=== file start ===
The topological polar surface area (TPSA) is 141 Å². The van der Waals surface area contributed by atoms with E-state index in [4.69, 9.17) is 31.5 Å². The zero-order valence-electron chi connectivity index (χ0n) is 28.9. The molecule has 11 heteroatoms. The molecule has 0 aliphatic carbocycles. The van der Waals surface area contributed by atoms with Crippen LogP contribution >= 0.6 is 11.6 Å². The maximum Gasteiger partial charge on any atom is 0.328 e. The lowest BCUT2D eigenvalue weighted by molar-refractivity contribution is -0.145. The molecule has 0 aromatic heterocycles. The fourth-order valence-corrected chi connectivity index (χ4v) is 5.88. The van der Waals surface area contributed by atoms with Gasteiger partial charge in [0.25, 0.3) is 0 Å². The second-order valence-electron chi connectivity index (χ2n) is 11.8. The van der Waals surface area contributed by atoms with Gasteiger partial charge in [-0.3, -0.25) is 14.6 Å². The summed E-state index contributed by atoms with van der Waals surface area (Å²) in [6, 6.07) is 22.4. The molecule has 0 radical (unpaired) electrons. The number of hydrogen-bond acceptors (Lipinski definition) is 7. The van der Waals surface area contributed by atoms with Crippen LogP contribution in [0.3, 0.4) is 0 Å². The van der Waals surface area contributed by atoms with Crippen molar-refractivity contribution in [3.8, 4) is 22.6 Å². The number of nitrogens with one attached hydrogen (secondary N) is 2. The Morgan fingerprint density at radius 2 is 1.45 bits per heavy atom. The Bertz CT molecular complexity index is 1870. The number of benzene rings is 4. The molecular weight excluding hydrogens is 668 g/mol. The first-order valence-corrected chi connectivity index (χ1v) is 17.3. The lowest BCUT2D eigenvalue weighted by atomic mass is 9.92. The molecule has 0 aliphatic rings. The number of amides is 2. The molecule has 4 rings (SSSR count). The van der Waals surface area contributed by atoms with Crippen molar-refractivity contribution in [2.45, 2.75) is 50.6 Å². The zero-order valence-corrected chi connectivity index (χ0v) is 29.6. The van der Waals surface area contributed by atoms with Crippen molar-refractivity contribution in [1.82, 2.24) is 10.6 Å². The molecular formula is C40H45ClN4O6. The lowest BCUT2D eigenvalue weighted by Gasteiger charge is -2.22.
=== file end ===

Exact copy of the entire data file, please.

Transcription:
The topological polar surface area (TPSA) is 141 Å². The van der Waals surface area contributed by atoms with E-state index in [4.69, 9.17) is 31.5 Å². The zero-order valence-electron chi connectivity index (χ0n) is 28.9. The molecule has 11 heteroatoms. The molecule has 0 aliphatic carbocycles. The van der Waals surface area contributed by atoms with Crippen LogP contribution >= 0.6 is 11.6 Å². The maximum Gasteiger partial charge on any atom is 0.328 e. The lowest BCUT2D eigenvalue weighted by molar-refractivity contribution is -0.145. The molecule has 0 aromatic heterocycles. The fourth-order valence-corrected chi connectivity index (χ4v) is 5.88. The van der Waals surface area contributed by atoms with Gasteiger partial charge in [0.25, 0.3) is 0 Å². The second-order valence-electron chi connectivity index (χ2n) is 11.8. The van der Waals surface area contributed by atoms with Gasteiger partial charge in [-0.3, -0.25) is 14.6 Å². The summed E-state index contributed by atoms with van der Waals surface area (Å²) in [6, 6.07) is 22.4. The molecule has 0 radical (unpaired) electrons. The number of hydrogen-bond acceptors (Lipinski definition) is 7. The van der Waals surface area contributed by atoms with Crippen LogP contribution in [0.3, 0.4) is 0 Å². The van der Waals surface area contributed by atoms with Crippen molar-refractivity contribution in [3.8, 4) is 22.6 Å². The number of nitrogens with one attached hydrogen (secondary N) is 2. The Morgan fingerprint density at radius 2 is 1.45 bits per heavy atom. The Bertz CT molecular complexity index is 1870. The number of benzene rings is 4. The molecular weight excluding hydrogens is 668 g/mol. The first-order valence-corrected chi connectivity index (χ1v) is 17.3. The lowest BCUT2D eigenvalue weighted by atomic mass is 9.92. The molecule has 0 aliphatic rings. The number of amides is 2. The molecule has 4 rings (SSSR count). The van der Waals surface area contributed by atoms with Crippen molar-refractivity contribution in [2.45, 2.75) is 50.6 Å². The zero-order valence-corrected chi connectivity index (χ0v) is 29.6. The van der Waals surface area contributed by atoms with Crippen molar-refractivity contribution in [1.82, 2.24) is 10.6 Å². The molecular formula is C40H45ClN4O6. The lowest BCUT2D eigenvalue weighted by Gasteiger charge is -2.22.